Quintessentially, a question for every beer stein connoisseur: what is it made of? Let’s look at history to find the answer.
A German beer stein in earlier times was finished out of natural materials like pure wood or stoneware. These beer steins were distributed among the patrons in the inns or pubs. These were not sturdy and never lasted long. They would putrefy easily, crack, and break eventually.
As the earthenware beer steins were porous, the material soaked the beer, which gave off a stench subsequently. The ceramic steins are also present from the initial times, but their prices were escalated, so that very few people owned any piece.
In the early 1500 century, unanticipated effects during the period of Black Death led to the surplus of grains after the harvest. As the population had been so devastated, there were plentiful supply of raw materials for the beer. Consequentially, this led to opening of 600 brewers in the place named Hamburg. This led to the incessant surge in demand for German beer steins.
The traditional German steins in stoneware from baked clay were recovered from the province of Germany. They were invented to deflect the Black Plague and were with a pewter lid. To get the drink, a lever was attached for mounting the lid. A hinge was coupled with this lid so that it would not get misplaced.
From the beginning era of the 14th century, manufacturing of beer steins from clear salt glaze and the blue glaze was in vogue, which used chemical cobalt oxide to increase the life of these steins.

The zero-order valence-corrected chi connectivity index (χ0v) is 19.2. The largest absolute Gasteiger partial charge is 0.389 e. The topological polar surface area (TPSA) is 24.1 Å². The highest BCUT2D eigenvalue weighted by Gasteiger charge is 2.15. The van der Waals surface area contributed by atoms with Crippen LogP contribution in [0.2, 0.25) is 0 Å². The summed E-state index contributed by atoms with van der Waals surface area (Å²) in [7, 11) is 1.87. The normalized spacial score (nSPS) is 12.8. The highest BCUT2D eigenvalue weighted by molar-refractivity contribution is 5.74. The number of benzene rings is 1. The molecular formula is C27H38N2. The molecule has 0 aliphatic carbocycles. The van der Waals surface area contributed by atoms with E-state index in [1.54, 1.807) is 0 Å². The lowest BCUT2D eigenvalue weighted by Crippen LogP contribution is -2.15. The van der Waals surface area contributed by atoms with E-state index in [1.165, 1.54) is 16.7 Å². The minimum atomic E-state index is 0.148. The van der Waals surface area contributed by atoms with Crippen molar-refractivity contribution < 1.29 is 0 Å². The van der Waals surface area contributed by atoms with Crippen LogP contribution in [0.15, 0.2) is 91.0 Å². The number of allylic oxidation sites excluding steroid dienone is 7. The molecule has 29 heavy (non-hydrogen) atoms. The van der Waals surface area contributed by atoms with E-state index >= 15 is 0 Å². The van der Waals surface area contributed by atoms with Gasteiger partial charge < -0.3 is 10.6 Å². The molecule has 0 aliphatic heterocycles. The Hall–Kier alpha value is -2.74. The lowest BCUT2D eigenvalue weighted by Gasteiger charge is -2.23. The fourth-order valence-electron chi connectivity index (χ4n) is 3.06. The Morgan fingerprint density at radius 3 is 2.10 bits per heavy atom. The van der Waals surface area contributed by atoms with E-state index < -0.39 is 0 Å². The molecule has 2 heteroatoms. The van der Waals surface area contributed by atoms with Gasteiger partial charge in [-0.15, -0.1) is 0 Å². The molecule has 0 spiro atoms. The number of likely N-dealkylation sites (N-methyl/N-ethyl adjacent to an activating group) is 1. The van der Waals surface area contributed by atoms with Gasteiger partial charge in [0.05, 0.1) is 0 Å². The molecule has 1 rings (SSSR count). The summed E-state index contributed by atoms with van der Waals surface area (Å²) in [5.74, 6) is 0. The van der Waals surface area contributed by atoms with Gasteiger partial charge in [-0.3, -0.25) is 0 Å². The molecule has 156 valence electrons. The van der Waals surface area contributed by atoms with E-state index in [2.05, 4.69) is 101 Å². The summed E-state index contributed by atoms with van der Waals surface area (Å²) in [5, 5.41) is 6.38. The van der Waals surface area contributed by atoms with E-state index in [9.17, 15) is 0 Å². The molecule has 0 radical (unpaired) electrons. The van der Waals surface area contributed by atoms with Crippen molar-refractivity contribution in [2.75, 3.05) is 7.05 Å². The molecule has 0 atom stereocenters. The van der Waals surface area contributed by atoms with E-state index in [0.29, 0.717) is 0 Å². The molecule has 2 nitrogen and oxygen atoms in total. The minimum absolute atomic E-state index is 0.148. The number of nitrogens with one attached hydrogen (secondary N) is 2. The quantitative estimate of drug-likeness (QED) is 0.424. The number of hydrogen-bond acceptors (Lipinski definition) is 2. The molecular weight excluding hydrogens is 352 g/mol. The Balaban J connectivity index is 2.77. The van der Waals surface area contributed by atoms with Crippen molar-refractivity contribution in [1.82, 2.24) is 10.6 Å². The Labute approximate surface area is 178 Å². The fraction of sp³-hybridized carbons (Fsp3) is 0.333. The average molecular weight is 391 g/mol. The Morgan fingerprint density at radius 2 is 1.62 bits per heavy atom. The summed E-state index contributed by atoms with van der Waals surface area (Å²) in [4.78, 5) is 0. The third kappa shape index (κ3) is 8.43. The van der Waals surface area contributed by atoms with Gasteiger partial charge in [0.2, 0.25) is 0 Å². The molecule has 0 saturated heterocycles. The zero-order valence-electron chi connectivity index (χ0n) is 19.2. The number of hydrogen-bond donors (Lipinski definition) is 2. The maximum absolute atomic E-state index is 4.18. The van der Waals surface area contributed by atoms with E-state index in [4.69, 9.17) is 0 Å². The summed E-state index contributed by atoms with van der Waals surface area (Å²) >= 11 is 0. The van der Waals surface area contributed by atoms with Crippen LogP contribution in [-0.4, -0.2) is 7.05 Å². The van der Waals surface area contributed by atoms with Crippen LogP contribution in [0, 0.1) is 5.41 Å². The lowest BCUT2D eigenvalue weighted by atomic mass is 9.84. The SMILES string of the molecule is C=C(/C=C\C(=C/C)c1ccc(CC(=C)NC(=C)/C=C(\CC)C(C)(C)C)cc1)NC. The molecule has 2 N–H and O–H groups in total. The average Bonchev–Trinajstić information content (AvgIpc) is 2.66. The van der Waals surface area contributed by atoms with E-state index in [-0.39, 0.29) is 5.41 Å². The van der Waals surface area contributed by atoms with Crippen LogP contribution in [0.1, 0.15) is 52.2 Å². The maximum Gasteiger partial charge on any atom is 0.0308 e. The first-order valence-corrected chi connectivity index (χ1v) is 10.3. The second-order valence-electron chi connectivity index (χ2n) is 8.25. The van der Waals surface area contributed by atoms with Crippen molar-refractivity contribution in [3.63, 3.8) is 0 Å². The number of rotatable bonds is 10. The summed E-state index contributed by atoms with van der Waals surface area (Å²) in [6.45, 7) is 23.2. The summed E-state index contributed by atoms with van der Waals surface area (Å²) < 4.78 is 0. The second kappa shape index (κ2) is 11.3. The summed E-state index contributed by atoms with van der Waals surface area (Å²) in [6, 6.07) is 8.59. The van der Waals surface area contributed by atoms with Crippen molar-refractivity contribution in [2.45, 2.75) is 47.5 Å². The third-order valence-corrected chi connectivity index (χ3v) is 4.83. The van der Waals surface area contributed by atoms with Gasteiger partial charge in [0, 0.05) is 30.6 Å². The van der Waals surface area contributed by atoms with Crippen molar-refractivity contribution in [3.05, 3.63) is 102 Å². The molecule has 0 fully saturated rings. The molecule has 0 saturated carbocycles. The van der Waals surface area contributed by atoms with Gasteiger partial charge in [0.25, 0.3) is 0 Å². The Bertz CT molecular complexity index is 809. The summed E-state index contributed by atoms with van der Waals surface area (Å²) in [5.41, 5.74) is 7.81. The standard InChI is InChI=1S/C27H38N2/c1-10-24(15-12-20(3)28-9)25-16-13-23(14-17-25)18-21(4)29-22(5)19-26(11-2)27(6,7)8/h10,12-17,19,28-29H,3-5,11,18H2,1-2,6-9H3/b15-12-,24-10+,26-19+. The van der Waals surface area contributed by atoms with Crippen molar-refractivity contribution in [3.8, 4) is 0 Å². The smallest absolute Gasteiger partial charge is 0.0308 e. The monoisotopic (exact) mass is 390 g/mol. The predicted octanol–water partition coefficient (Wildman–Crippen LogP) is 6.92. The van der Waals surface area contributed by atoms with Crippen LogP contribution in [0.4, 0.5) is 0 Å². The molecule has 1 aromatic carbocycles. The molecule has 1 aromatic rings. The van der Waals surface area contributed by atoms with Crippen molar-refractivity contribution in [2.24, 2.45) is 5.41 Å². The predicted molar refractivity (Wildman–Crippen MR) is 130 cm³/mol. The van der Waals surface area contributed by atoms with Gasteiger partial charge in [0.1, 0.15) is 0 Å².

During 16th century, pewter beer stein supplies were rolled out with increased production ability.
During that era, the glass beer steins were relatively new to the market. They were produced, designed, and styled only for affluent communities. The escalated pricing structure of glass beer stein, made it unaffordable for the average Germans to have their hands on them.
Disturbances in China were the grounds for problems in the Ming Empire and consequently disrupted the supply of porcelain production. The gap thus played a catalyst for creation of an option in Germany. A new item was created called Faience, which is an earthenware coated over with tin oxide, which gave a glaze similar to the white porcelain.
The 17th century saw the introduction of the use of real porcelain material in German beer stein manufacturing. However, the pricing of the steins were still not affordable.
The etched pewter beer steins and porcelain steins weren’t used widely due to the pricing factor, but they took the shape of a tall cylindrical outer shell that is the mainstay until today.
by Marina Chernyak